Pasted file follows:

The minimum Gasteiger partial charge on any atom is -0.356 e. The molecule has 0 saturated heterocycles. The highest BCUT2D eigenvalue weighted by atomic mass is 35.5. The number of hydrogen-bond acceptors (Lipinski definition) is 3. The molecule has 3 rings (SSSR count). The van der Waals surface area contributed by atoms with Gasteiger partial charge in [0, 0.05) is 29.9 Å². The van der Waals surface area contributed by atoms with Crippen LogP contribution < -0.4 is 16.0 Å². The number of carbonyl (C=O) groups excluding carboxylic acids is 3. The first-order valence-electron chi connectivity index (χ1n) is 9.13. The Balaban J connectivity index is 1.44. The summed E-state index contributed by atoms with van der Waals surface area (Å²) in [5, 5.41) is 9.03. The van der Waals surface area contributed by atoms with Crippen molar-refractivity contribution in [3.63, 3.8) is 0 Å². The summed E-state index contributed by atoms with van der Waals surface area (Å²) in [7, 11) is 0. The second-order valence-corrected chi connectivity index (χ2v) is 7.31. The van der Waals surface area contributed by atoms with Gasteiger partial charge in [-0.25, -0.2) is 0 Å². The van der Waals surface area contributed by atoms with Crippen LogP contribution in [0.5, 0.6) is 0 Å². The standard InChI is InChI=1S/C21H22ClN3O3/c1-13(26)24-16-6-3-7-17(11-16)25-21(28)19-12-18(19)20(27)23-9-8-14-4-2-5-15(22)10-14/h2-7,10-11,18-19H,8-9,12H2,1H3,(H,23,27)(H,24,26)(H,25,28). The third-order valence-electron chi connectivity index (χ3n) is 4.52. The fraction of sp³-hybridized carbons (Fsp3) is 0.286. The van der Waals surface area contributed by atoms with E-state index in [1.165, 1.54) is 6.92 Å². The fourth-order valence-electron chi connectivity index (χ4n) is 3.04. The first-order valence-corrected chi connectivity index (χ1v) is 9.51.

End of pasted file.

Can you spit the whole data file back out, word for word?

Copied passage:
The minimum Gasteiger partial charge on any atom is -0.356 e. The molecule has 0 saturated heterocycles. The highest BCUT2D eigenvalue weighted by atomic mass is 35.5. The number of hydrogen-bond acceptors (Lipinski definition) is 3. The molecule has 3 rings (SSSR count). The van der Waals surface area contributed by atoms with Gasteiger partial charge in [0, 0.05) is 29.9 Å². The van der Waals surface area contributed by atoms with Crippen LogP contribution < -0.4 is 16.0 Å². The number of carbonyl (C=O) groups excluding carboxylic acids is 3. The first-order valence-electron chi connectivity index (χ1n) is 9.13. The Balaban J connectivity index is 1.44. The summed E-state index contributed by atoms with van der Waals surface area (Å²) in [5, 5.41) is 9.03. The van der Waals surface area contributed by atoms with Crippen molar-refractivity contribution in [3.63, 3.8) is 0 Å². The summed E-state index contributed by atoms with van der Waals surface area (Å²) in [7, 11) is 0. The second-order valence-corrected chi connectivity index (χ2v) is 7.31. The van der Waals surface area contributed by atoms with Gasteiger partial charge in [-0.25, -0.2) is 0 Å². The van der Waals surface area contributed by atoms with Crippen LogP contribution in [0.5, 0.6) is 0 Å². The standard InChI is InChI=1S/C21H22ClN3O3/c1-13(26)24-16-6-3-7-17(11-16)25-21(28)19-12-18(19)20(27)23-9-8-14-4-2-5-15(22)10-14/h2-7,10-11,18-19H,8-9,12H2,1H3,(H,23,27)(H,24,26)(H,25,28). The third-order valence-electron chi connectivity index (χ3n) is 4.52. The fraction of sp³-hybridized carbons (Fsp3) is 0.286. The van der Waals surface area contributed by atoms with E-state index in [1.165, 1.54) is 6.92 Å². The fourth-order valence-electron chi connectivity index (χ4n) is 3.04. The first-order valence-corrected chi connectivity index (χ1v) is 9.51.